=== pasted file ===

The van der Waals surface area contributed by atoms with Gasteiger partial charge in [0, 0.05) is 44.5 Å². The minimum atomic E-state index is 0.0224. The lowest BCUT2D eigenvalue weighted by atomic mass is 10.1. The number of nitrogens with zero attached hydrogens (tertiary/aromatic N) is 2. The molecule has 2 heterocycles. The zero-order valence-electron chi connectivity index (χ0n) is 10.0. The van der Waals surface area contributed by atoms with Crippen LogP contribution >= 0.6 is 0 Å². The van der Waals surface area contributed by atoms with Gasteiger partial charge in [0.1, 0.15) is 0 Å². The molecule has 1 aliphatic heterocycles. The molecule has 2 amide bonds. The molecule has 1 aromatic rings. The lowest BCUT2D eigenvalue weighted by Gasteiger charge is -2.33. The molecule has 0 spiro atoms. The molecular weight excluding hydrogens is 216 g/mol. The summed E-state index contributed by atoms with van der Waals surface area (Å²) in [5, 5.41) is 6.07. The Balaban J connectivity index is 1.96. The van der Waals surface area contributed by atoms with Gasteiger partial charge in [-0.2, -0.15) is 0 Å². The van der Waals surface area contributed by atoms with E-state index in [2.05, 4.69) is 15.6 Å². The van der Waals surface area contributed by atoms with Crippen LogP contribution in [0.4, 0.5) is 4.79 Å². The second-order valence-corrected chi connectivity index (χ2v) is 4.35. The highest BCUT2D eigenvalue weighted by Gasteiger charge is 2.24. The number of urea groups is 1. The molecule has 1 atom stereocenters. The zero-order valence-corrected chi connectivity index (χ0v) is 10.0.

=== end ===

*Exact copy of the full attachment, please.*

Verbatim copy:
The van der Waals surface area contributed by atoms with Gasteiger partial charge in [0, 0.05) is 44.5 Å². The minimum atomic E-state index is 0.0224. The lowest BCUT2D eigenvalue weighted by atomic mass is 10.1. The number of nitrogens with zero attached hydrogens (tertiary/aromatic N) is 2. The molecule has 2 heterocycles. The zero-order valence-electron chi connectivity index (χ0n) is 10.0. The van der Waals surface area contributed by atoms with Crippen LogP contribution >= 0.6 is 0 Å². The van der Waals surface area contributed by atoms with Gasteiger partial charge in [0.1, 0.15) is 0 Å². The molecule has 1 aliphatic heterocycles. The molecule has 2 amide bonds. The molecule has 1 aromatic rings. The lowest BCUT2D eigenvalue weighted by Gasteiger charge is -2.33. The molecule has 0 spiro atoms. The molecular weight excluding hydrogens is 216 g/mol. The summed E-state index contributed by atoms with van der Waals surface area (Å²) in [5, 5.41) is 6.07. The Balaban J connectivity index is 1.96. The van der Waals surface area contributed by atoms with Gasteiger partial charge in [-0.2, -0.15) is 0 Å². The van der Waals surface area contributed by atoms with E-state index in [2.05, 4.69) is 15.6 Å². The van der Waals surface area contributed by atoms with Crippen LogP contribution in [0.4, 0.5) is 4.79 Å². The second-order valence-corrected chi connectivity index (χ2v) is 4.35. The highest BCUT2D eigenvalue weighted by Gasteiger charge is 2.24. The number of urea groups is 1. The molecule has 1 atom stereocenters. The zero-order valence-corrected chi connectivity index (χ0v) is 10.0.